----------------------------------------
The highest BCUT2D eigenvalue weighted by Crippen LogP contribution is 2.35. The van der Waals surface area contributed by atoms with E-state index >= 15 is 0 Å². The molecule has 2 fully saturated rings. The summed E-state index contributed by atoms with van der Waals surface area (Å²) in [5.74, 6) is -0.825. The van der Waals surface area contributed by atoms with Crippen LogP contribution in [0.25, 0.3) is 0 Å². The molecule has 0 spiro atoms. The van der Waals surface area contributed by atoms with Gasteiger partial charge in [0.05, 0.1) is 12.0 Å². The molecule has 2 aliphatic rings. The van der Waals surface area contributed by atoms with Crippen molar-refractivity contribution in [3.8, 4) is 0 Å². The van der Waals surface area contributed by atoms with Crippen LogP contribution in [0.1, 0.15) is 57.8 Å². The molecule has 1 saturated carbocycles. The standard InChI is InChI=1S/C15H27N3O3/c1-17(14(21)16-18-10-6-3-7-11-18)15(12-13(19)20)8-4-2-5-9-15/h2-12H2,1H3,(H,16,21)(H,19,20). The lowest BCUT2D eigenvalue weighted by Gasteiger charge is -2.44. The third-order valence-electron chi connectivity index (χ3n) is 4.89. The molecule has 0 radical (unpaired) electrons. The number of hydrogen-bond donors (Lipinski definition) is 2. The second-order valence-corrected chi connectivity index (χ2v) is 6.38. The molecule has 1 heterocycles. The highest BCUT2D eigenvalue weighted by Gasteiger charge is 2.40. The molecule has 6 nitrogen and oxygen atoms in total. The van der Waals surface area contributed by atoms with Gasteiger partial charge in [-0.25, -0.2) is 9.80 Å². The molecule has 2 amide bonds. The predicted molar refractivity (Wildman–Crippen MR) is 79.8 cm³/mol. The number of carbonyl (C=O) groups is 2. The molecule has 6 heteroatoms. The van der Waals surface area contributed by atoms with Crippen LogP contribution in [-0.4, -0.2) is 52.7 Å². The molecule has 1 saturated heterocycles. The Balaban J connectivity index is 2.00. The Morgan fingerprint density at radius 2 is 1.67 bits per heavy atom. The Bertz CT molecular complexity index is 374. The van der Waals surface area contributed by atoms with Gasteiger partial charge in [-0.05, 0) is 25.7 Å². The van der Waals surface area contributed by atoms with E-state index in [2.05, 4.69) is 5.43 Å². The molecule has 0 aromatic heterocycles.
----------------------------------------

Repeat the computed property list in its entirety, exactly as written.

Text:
The highest BCUT2D eigenvalue weighted by Crippen LogP contribution is 2.35. The van der Waals surface area contributed by atoms with E-state index >= 15 is 0 Å². The molecule has 2 fully saturated rings. The summed E-state index contributed by atoms with van der Waals surface area (Å²) in [5.74, 6) is -0.825. The van der Waals surface area contributed by atoms with Crippen LogP contribution in [0.25, 0.3) is 0 Å². The molecule has 0 spiro atoms. The van der Waals surface area contributed by atoms with Gasteiger partial charge in [0.05, 0.1) is 12.0 Å². The molecule has 2 aliphatic rings. The van der Waals surface area contributed by atoms with Crippen molar-refractivity contribution in [3.8, 4) is 0 Å². The van der Waals surface area contributed by atoms with Crippen LogP contribution in [0.1, 0.15) is 57.8 Å². The molecule has 1 saturated carbocycles. The standard InChI is InChI=1S/C15H27N3O3/c1-17(14(21)16-18-10-6-3-7-11-18)15(12-13(19)20)8-4-2-5-9-15/h2-12H2,1H3,(H,16,21)(H,19,20). The lowest BCUT2D eigenvalue weighted by Gasteiger charge is -2.44. The third-order valence-electron chi connectivity index (χ3n) is 4.89. The molecule has 0 radical (unpaired) electrons. The number of hydrogen-bond donors (Lipinski definition) is 2. The second-order valence-corrected chi connectivity index (χ2v) is 6.38. The molecule has 1 heterocycles. The highest BCUT2D eigenvalue weighted by Gasteiger charge is 2.40. The molecule has 6 nitrogen and oxygen atoms in total. The van der Waals surface area contributed by atoms with Gasteiger partial charge in [-0.25, -0.2) is 9.80 Å². The molecule has 2 amide bonds. The predicted molar refractivity (Wildman–Crippen MR) is 79.8 cm³/mol. The number of carbonyl (C=O) groups is 2. The molecule has 6 heteroatoms. The van der Waals surface area contributed by atoms with Crippen LogP contribution in [-0.4, -0.2) is 52.7 Å². The molecule has 1 saturated heterocycles. The Balaban J connectivity index is 2.00. The Morgan fingerprint density at radius 2 is 1.67 bits per heavy atom. The Bertz CT molecular complexity index is 374. The van der Waals surface area contributed by atoms with Gasteiger partial charge in [-0.05, 0) is 25.7 Å². The van der Waals surface area contributed by atoms with E-state index in [2.05, 4.69) is 5.43 Å². The molecule has 0 aromatic heterocycles.